Sendai Hi-land is the track that Nissan chose to develop the R35 GT-R on. This isn’t at all surprising as it’s one of the most challenging and technical circuits in Japan, throwing a variety of corners, elevation changes and chassis-testing sections into the mix. It’s also an awesome track to shoot at, which is precisely the reason I look forward to the Roadster & Rotary meeting every September, an event that usually allows me to walk away with some of my favorite pictures of the year.
An awesome selection of cars and spectacular backdrops, what else would you want!
As ever it was the paddock that I first hit after arriving at the track, wanting to check out what cars had showed up this year. This red Pan Speed street-tuned FD3S was piloted by Tsukamoto-san, the chief editor of Rev Speed a magazine that never misses this event. Like their publication it is very driver-focused and centered around the actual driving rather than noisy talk shows and race queen parades that you often see at more high-profile gatherings.
The Roadster & Rotary meeting is all about the cars and the action out on track!
Cleanest FD award really has to go to this Pan Speed customer car sitting on a set of SSRs…
…and sporting some very aggressive aero.
You don’t see too many FC convertibles around, especially at soukoukais, so I was quite surprised to see this owner blasting around the track!
I couldn’t keep my eyes off this widebody FC, it’s a car I see every year and one that is hard not to go crazy shooting. Seemed to be doing pretty well out on track too.
Cars were split into either the Rotary or Roadster classes, but demo cars from both groups were allowed to run at the same time just to mix up the field a little. With the sessions pretty much constant throughout the day drivers were kept quite busy, either driving or prepping their cars in between outings.
I don’t think I’ve ever seen such a big Roadster tuner exhibition. It was quite exciting, as the little Mazda is a car I don’t really know much about, I respect it for its purist approach to motoring but is one of those cars I have never taken an interest in.
However, like most cars in Japan, there is a massive following and so many companies out there that still cater to every generation. Much like the RX-7 the Roadster lends itself quite well to complete body conversions, as is shown here by this Esqueleto Briza.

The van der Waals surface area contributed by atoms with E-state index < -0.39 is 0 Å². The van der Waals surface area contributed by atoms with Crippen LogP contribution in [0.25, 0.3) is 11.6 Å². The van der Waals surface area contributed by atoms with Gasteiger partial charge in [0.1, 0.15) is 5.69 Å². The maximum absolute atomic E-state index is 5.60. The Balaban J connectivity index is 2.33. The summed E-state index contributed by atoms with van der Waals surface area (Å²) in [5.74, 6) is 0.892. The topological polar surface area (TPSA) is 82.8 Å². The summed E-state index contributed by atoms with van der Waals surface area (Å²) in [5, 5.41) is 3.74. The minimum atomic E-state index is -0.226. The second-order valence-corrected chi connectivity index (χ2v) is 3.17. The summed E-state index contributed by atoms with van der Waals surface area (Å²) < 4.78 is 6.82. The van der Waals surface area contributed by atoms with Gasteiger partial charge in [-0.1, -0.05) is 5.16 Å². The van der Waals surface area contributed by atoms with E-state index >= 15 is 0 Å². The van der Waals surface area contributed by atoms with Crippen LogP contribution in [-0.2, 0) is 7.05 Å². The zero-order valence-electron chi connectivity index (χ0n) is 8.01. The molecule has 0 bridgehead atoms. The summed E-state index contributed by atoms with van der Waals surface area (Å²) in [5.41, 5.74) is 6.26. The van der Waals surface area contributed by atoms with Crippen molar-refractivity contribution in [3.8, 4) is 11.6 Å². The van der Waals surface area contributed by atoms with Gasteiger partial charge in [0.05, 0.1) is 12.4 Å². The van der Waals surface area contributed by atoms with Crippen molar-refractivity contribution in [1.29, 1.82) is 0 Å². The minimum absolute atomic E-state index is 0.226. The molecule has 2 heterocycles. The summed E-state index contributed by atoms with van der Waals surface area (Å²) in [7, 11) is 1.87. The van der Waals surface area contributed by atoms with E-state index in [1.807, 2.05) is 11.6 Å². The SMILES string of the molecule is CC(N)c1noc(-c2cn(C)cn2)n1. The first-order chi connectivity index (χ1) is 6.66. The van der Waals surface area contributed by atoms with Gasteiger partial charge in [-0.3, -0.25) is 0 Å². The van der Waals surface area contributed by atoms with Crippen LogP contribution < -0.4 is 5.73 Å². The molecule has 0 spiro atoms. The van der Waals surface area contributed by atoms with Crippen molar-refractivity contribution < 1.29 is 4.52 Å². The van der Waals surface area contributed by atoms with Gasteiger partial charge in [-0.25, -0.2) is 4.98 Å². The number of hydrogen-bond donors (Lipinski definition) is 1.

The Auto Garage K2 NA is a ride I spotlighted at the 2010 event, and one that continued to impress me for its speed out on the Hi-land course. It was looking especially cool this year sitting on a set of deep-dished Work Meisters!
Under the carbon hood still beats the same high compression screamer of a motor!
The Nogami Project (Nopro) NC is a car we see often at time attack events like the Super Battle. It’s quite the little performer…
…thanks to the 2.5L bottom end it has borrowed from the Atenza, oh yes and all helped along with a supercharger!
Black on black executed to perfection.
As I made my way towards the top of the paddock, it was announced that the demo car class would be going out on track…
…so I crossed over into the pits and observed as drivers prepared for their outing.
There I bumped into Kouta Sasaki, the man that pilots the BRZ for STI in the Super GT championship…
…and the driver that Komoriya-san of Pan Speed hired on the day to steer the 3-rotor RX-8.
2011 GT300 co-champion, and Taniguchi’s team mate in the Studie Z4, Taku Bamba was piloting the third Pan Speed demo car present. This car isn’t quite as extreme as their wide-body time attack monster, but represents what some customers might be wanting to shoot for with their FD projects. It develops just under 500 HP thanks to GCG single turbo conversion.
With the fastest cars present all out on track for a short 20-minute session I jumped in my little Nissan March rental and went into the infield so I could snap away at cars like this widebody Suzuki Jikou Racing FD.
Sendai Hi-land’s main straight may not be that long but modified cars manage to pack on considerable speed…
…before they have to hit the brakes hard and set up for…
…the tricky first corner, which in essence is an S-bend. It’s very easy to make mistakes here and run wide on entrance, you have to be precise with your brakes and judge the apexes precisely to avoid loosing time.
After that you then loop around again onto the back straight which takes you on to a technical chicane before you climb up towards the track’s infield.
The course ends with a big second or third gear (depending on car) sweeping right hander which takes you back into the main straight.
Once the demo cars had completed their session I returned to the paddock and main parking area to complete my reconnaissance mission. At events like this I’m not happy until I feel I have seen close to every single car present!
With a small drift soukoukai event going on in the adjacent drift course there were also some cool drift cars around, like this obviously “well-used” and slightly battle scarred FD.
More FD goodness with this very nineties looking interpretation.
I’ve seen Roadsters made to look like a lot of other cars but one that imitates a Shelby Cobra is a first.
It had a rather nicely redesigned one-piece rear conversion…
…and of course wire wheels!
The main event of the day is always the 5-lap tuner race at the end of the day, a race that Taku Bamba on board the Pan Speed FD started in first place…
…and ended up winning without any problems. I’ve got one more post coming up from this awesome event, a spotlight-o-rama of five of the cars that stood out the most. Check back soon for more!
-Dino Dalle Carbonare